Saladin Citadel and Fjord bay, Taba

Yesterday was one of my rare and treasured escapes from computer and office, as photographing tourist destinations for my work took me to Taba. An hour by bus from Nuweiba, I previously stopped in Taba only to cross the border to Israel (many years ago), or passed through on the bus that runs between Cairo and Nuweiba. Thanks to in-transit glimpses from the buses, I have been itching to really explore there. Now I have lived in Sinai for 10 months and I should have found time to do this sooner, especially as the short trip costs under $3 Australian each way, and as the bus leaves Nuweiba at the reasonable hour of 9am and I was back on my doorstep at 4.30pm.

This time I caught the bus and asked the driver to let me out at the Fjord, not an official stop, but drivers here will let you out and pick you up in the middle of nowhere, then I walked 15km to Taba. It was a gentle walk, stopping many times to photograph and for a swim and snorkeling at one of the beaches which in some places are easy to access from the mountain road.

I really should have gone in summer, because while it is now more comfortable (30 degrees) for walking the road through the Sinai mountains, the intense blue skies and sparkling turquoise-blue sea have begun to fade into winter’s flat blue-gray. Also the wind, which cooled me as I walked, had the disadvantage of making it difficult in some locations to take photos without camera shake. Still I feel you can get some idea of how beautiful this area is from these photos and video. I hope to return and tour the Citadel which has recently been reopened, and enjoy some more snorkeling near the island, but that is for another day…

While the intent of this trip was work, the long walk and being close to nature all day, surrounded by mountains and the Red Sea, helped my mind expand and calmed my heart.

short video of Fjord bay and Citadel

This slideshow requires JavaScript.

The Saladin Citadel on Pharaoh Island, near Taba in South Sinai, is open to tourists after a LE20 million restoration project. Over the last six years, the citadel and island were closed to tourists.
To decrease the amount of sea water flooding the citadel, cement wave breakers were constructed in the sea around the citadel. The external walls were made stronger and other structures repaired.

Signboards with historical information were added to enhance understanding and appreciation of the site. Also new are wooden sun shades, and a lighting system to make the citadel accessible at night. There are plans for cultural activities and dancing performances to take place on the island, with the citadel acting as impressive backdrop, to give visitors optional experiences there.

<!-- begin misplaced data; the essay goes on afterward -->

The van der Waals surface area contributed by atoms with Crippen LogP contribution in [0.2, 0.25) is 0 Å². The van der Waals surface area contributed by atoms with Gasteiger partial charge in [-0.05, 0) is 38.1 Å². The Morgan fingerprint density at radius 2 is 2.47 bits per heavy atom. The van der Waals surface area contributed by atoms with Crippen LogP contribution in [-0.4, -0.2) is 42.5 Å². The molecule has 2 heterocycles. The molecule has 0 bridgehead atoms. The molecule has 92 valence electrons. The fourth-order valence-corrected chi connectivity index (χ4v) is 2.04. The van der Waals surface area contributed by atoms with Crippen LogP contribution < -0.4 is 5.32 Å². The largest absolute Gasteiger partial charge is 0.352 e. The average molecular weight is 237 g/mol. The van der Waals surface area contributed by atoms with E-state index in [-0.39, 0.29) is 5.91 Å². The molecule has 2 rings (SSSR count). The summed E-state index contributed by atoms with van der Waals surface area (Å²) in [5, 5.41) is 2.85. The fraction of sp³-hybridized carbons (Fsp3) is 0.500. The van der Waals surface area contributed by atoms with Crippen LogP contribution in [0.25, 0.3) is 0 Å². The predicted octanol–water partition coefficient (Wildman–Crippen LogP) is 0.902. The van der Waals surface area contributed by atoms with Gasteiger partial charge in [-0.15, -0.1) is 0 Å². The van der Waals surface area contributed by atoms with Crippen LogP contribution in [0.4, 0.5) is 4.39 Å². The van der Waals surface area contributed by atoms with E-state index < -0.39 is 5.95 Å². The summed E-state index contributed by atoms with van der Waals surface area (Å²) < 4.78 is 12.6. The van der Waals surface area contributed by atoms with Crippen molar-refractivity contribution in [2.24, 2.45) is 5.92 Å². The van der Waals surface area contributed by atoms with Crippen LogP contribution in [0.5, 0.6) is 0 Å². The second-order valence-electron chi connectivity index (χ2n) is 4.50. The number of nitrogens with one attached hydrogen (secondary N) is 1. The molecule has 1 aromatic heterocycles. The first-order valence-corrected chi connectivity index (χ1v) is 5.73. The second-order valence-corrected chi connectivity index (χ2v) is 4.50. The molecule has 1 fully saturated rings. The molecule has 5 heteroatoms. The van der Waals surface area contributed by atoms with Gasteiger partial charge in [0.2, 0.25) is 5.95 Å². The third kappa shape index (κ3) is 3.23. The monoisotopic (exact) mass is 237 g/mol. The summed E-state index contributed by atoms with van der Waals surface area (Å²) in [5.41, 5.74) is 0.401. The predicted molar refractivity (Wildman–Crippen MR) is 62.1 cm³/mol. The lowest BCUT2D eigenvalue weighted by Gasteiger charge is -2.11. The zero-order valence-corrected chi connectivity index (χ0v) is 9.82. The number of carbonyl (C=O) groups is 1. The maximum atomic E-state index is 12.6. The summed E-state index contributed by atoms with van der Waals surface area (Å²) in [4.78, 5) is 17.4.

Pharaoh Island, also called Coral Island or Geziret Faroun, is located 8 kilometers south of Taba and 250 meters off the coast. The Phoenicians were the first to make use of the island’s natural harbor during the 10th century BC, to foster trade with Egypt.

The location of the fortress provided control of the traffic between the three banks of the Gulf of Aqaba: from the north coming from Palestine and Syria, from the east from the Arab Peninsula and from the west from Sinaï and from Egypt. It was important from at least the Byzantine era, the remains of a Byzantine church from the time of Justinian VI are still visible.

It became more important during the Muslim period with the development of the pilgrimage to Mecca, and when the Christian kingdoms were set up in Palestine and Syria in 1099. The Crusaders built a fortress there and exacted a ransom from passing pilgrims. Saladin (Salah ad-din al Ayyubi), founder of the Ayyubid dynasty and sultan of Egypt, seized Aqaba and the fortress in 1171. He ordered that the fortress be consolidated and redeveloped. When the Crusades came to an end (1291) and a pilgrims’ road was built passing through Eilat, it lost its importance and may even have been abandoned.

During the crusading period, the citadel played an important role in protecting the Sinai Peninsula from invasion. It was capable of a withstanding a long siege, with water tanks built into the rock. It includes a furnace for producing weapons, a soldiers’ barracks, a bakery, mill and bathroom.

In addition to the attractions of the citadel, Pharaoh Island offers magnificent views of the Red Sea and the coral reefs near it provide rewarding snorkeling and diving.

This year Egyptian film El Maslaha focused its story in Sinai, and the citadel features in some exciting scenes. The film is based on the realities of the ongoing battles between the police and the drug dealers of the area.

Near Taba is Fjord bay, also featured in the video and slideshow above. My next post will bring you more about that magical place…

This entry was posted in Bedouin, Slideshows, video - links to short videos. Bookmark the permalink.

1 Response to Saladin Citadel and Fjord bay, Taba

  1. Pingback: beautiful Fjord bay | Siwa Soul – an Australian in Siwa Oasis and Sinai, Egypt

Leave a Reply

Fill in your details below or click an icon to log in: Logo

You are commenting using your account. Log Out /  Change )

Google photo

You are commenting using your Google account. Log Out /  Change )

Twitter picture

You are commenting using your Twitter account. Log Out /  Change )

Facebook photo

You are commenting using your Facebook account. Log Out /  Change )

Connecting to %s